After Likud primary snags, Labor to skip electronic balloting
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After Likud primary snags, Labor to skip electronic balloting

Computer system used by Likud to be replaced with old-fashioned pen and paper

Aaron Kalman is a former writer and breaking news editor for the Times of Israel

A Likud voter at a computerized voting station (photo credit: Gideon Markowitcz/Flash90)
A Likud voter at a computerized voting station (photo credit: Gideon Markowitcz/Flash90)

The Labor Party announced Tuesday that its members would have to vote manually in Thursday’s primary elections, after computer problems crippled balloting for Likud earlier in the week.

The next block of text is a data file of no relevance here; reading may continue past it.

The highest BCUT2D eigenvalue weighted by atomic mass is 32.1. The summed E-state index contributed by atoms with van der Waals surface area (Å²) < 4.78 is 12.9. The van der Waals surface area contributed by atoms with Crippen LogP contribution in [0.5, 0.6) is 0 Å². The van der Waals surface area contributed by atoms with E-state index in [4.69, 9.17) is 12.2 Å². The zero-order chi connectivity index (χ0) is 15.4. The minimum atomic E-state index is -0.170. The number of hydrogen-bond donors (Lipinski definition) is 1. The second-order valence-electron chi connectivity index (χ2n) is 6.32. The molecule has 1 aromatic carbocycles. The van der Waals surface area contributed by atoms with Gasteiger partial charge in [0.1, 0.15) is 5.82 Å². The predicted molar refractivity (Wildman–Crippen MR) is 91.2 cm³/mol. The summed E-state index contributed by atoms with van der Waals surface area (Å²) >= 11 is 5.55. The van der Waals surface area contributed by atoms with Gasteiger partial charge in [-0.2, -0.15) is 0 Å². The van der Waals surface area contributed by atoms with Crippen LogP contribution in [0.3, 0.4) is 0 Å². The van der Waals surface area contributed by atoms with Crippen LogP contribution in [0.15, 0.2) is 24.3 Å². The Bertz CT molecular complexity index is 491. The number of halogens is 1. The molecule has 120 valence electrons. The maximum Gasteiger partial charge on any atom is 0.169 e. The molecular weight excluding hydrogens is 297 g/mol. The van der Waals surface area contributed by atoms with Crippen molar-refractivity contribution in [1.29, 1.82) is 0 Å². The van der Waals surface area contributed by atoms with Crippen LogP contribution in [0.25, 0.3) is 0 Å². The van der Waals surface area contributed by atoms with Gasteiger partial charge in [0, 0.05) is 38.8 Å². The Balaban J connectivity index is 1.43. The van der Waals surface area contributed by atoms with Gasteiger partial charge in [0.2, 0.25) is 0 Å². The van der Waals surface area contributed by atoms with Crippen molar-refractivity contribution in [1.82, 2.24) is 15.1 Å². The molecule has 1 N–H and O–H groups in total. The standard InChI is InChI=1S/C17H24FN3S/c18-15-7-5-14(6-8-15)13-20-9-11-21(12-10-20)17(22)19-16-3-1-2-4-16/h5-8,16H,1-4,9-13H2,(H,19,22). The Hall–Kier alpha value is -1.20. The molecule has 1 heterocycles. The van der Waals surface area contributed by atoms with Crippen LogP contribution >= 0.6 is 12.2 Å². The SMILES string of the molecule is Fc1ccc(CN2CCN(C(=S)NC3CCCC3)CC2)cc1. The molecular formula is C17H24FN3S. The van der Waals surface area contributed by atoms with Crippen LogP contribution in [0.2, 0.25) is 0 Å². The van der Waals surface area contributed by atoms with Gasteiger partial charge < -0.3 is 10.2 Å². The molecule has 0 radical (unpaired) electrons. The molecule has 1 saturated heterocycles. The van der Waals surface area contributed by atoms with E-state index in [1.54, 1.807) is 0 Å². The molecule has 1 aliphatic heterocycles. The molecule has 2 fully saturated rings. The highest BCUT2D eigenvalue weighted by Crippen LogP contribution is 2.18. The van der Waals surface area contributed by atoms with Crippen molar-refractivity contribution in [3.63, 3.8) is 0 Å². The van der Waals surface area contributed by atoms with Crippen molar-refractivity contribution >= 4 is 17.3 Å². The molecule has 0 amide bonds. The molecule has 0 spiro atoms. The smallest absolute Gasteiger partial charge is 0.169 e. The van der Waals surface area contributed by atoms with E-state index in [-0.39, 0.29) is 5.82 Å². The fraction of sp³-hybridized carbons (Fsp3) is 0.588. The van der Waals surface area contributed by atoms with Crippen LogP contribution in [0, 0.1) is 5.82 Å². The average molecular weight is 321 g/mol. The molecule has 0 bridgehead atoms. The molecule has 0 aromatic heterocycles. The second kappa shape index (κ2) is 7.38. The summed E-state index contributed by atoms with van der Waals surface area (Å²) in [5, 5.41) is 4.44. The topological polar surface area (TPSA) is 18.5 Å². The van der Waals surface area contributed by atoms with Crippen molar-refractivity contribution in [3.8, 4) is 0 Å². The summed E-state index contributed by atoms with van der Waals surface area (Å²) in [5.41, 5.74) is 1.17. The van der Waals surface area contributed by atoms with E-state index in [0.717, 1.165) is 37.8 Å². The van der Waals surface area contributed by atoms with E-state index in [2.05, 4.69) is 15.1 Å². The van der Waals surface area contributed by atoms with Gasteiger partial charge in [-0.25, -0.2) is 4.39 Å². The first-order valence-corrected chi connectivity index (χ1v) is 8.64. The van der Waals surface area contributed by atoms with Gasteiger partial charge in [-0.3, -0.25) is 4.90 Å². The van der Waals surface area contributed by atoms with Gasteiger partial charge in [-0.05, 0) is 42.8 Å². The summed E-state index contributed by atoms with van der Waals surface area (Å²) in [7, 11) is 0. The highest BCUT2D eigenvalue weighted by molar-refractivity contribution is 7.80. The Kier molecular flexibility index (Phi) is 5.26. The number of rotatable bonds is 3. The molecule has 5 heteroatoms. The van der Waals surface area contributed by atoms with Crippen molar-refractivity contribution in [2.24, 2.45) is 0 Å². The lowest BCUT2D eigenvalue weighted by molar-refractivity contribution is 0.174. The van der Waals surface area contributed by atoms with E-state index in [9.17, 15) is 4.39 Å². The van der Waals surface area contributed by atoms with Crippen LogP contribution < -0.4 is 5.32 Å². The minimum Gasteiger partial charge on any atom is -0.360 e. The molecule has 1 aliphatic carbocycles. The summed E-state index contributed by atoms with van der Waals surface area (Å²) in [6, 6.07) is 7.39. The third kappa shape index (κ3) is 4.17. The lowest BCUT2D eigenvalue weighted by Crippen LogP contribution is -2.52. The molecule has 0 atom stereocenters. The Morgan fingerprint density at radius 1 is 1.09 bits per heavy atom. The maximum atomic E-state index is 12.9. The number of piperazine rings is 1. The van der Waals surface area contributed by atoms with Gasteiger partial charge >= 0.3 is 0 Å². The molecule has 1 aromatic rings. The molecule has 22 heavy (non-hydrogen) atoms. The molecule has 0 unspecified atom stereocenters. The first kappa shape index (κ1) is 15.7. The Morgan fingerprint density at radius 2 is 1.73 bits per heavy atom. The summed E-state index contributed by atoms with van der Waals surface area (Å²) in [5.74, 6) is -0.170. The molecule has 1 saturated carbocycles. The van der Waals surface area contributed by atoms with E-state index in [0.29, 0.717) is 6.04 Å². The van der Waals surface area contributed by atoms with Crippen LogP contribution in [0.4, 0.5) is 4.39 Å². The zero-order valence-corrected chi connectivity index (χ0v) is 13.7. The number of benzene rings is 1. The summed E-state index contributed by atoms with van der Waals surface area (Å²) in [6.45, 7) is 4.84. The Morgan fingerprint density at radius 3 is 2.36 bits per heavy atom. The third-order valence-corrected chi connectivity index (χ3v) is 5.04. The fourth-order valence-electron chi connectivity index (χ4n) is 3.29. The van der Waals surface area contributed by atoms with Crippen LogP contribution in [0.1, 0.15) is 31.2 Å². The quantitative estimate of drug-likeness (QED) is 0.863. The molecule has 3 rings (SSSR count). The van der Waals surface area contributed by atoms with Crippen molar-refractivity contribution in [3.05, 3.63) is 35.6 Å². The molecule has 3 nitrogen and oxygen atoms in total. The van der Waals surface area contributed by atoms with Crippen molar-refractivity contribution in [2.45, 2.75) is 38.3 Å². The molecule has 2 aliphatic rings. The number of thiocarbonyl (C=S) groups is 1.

While Labor’s voter database and ballot count will remain computerized, the actual voting process will be done the old-fashioned way, with voters marking their name of choice on paper.

Labor was scheduled to use the same computer program used by the Likud party, but in light of the recent failures the party decided to forgo electronic voting.

On Sunday, the computer program serving Likud malfunctioned multiple times, forcing the party to keep its balloting stations open for an extra day to accommodate members who had been unable to vote.

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